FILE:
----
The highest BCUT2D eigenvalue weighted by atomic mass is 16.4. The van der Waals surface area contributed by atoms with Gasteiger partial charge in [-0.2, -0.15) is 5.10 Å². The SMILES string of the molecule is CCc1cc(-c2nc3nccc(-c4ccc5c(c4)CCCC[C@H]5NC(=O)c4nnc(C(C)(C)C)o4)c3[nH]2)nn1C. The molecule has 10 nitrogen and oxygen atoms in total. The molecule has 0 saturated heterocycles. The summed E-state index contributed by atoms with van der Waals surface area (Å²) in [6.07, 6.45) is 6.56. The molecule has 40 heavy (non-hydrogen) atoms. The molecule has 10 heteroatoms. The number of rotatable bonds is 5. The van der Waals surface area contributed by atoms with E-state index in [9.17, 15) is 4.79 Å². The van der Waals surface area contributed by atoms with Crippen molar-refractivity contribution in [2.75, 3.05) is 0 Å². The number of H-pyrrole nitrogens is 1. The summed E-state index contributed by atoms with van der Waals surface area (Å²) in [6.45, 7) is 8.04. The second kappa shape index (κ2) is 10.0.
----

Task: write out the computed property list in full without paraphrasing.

The highest BCUT2D eigenvalue weighted by atomic mass is 16.4. The van der Waals surface area contributed by atoms with Gasteiger partial charge in [-0.2, -0.15) is 5.10 Å². The SMILES string of the molecule is CCc1cc(-c2nc3nccc(-c4ccc5c(c4)CCCC[C@H]5NC(=O)c4nnc(C(C)(C)C)o4)c3[nH]2)nn1C. The molecule has 10 nitrogen and oxygen atoms in total. The molecule has 0 saturated heterocycles. The summed E-state index contributed by atoms with van der Waals surface area (Å²) in [6.07, 6.45) is 6.56. The molecule has 40 heavy (non-hydrogen) atoms. The molecule has 10 heteroatoms. The number of rotatable bonds is 5. The van der Waals surface area contributed by atoms with E-state index in [9.17, 15) is 4.79 Å². The van der Waals surface area contributed by atoms with Crippen molar-refractivity contribution in [2.75, 3.05) is 0 Å². The number of H-pyrrole nitrogens is 1. The summed E-state index contributed by atoms with van der Waals surface area (Å²) in [6.45, 7) is 8.04. The second kappa shape index (κ2) is 10.0.